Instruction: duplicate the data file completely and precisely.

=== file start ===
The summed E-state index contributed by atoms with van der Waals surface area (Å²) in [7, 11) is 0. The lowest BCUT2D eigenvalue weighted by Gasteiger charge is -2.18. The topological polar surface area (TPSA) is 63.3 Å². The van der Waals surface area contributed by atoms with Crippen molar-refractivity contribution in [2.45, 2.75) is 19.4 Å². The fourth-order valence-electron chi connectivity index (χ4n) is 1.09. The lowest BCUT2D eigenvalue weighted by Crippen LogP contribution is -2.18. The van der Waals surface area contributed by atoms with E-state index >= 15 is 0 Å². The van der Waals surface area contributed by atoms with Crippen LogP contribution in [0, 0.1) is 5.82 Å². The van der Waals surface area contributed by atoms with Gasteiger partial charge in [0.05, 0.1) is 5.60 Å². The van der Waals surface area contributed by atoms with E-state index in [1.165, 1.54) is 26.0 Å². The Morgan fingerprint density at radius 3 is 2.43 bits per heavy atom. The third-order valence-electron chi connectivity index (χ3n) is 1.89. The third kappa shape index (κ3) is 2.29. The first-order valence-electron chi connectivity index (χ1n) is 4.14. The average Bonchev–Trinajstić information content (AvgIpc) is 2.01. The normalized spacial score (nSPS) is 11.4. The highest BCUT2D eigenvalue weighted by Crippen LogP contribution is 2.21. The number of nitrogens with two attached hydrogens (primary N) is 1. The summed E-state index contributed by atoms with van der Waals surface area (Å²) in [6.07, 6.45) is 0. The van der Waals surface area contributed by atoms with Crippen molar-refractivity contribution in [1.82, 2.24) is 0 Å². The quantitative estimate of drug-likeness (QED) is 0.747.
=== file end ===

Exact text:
The summed E-state index contributed by atoms with van der Waals surface area (Å²) in [7, 11) is 0. The lowest BCUT2D eigenvalue weighted by Gasteiger charge is -2.18. The topological polar surface area (TPSA) is 63.3 Å². The van der Waals surface area contributed by atoms with Crippen molar-refractivity contribution in [2.45, 2.75) is 19.4 Å². The fourth-order valence-electron chi connectivity index (χ4n) is 1.09. The lowest BCUT2D eigenvalue weighted by Crippen LogP contribution is -2.18. The van der Waals surface area contributed by atoms with E-state index >= 15 is 0 Å². The van der Waals surface area contributed by atoms with Crippen LogP contribution in [0, 0.1) is 5.82 Å². The van der Waals surface area contributed by atoms with Gasteiger partial charge in [0.05, 0.1) is 5.60 Å². The van der Waals surface area contributed by atoms with E-state index in [1.165, 1.54) is 26.0 Å². The Morgan fingerprint density at radius 3 is 2.43 bits per heavy atom. The third-order valence-electron chi connectivity index (χ3n) is 1.89. The third kappa shape index (κ3) is 2.29. The first-order valence-electron chi connectivity index (χ1n) is 4.14. The average Bonchev–Trinajstić information content (AvgIpc) is 2.01. The normalized spacial score (nSPS) is 11.4. The highest BCUT2D eigenvalue weighted by Crippen LogP contribution is 2.21. The number of nitrogens with two attached hydrogens (primary N) is 1. The summed E-state index contributed by atoms with van der Waals surface area (Å²) in [6.07, 6.45) is 0. The van der Waals surface area contributed by atoms with Crippen molar-refractivity contribution in [1.82, 2.24) is 0 Å². The quantitative estimate of drug-likeness (QED) is 0.747.